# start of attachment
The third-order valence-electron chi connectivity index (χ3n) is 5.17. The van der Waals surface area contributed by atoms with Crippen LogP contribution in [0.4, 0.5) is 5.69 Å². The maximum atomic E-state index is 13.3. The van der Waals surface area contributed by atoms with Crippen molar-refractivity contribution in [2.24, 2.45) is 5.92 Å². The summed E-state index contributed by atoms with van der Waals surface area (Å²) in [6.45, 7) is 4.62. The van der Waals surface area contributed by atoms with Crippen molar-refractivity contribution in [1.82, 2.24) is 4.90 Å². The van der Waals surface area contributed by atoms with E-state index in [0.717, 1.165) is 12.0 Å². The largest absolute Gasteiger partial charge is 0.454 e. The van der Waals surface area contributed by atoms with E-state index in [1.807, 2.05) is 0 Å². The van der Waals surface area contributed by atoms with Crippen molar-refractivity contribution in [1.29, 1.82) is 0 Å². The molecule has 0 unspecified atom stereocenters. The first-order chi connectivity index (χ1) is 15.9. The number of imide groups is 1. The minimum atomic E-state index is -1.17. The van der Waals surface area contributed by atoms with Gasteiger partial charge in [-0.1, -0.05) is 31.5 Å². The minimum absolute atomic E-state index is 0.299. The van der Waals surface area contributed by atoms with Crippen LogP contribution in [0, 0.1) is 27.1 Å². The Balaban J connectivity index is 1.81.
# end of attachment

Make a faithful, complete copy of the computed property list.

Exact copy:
The third-order valence-electron chi connectivity index (χ3n) is 5.17. The van der Waals surface area contributed by atoms with Crippen LogP contribution in [0.4, 0.5) is 5.69 Å². The maximum atomic E-state index is 13.3. The van der Waals surface area contributed by atoms with Crippen molar-refractivity contribution in [2.24, 2.45) is 5.92 Å². The summed E-state index contributed by atoms with van der Waals surface area (Å²) in [6.45, 7) is 4.62. The van der Waals surface area contributed by atoms with Crippen molar-refractivity contribution in [1.82, 2.24) is 4.90 Å². The van der Waals surface area contributed by atoms with E-state index in [0.717, 1.165) is 12.0 Å². The largest absolute Gasteiger partial charge is 0.454 e. The van der Waals surface area contributed by atoms with E-state index in [1.807, 2.05) is 0 Å². The van der Waals surface area contributed by atoms with Crippen molar-refractivity contribution in [1.29, 1.82) is 0 Å². The molecule has 0 unspecified atom stereocenters. The first-order chi connectivity index (χ1) is 15.9. The number of imide groups is 1. The minimum atomic E-state index is -1.17. The van der Waals surface area contributed by atoms with Gasteiger partial charge in [-0.1, -0.05) is 31.5 Å². The minimum absolute atomic E-state index is 0.299. The van der Waals surface area contributed by atoms with Crippen LogP contribution in [0, 0.1) is 27.1 Å². The Balaban J connectivity index is 1.81.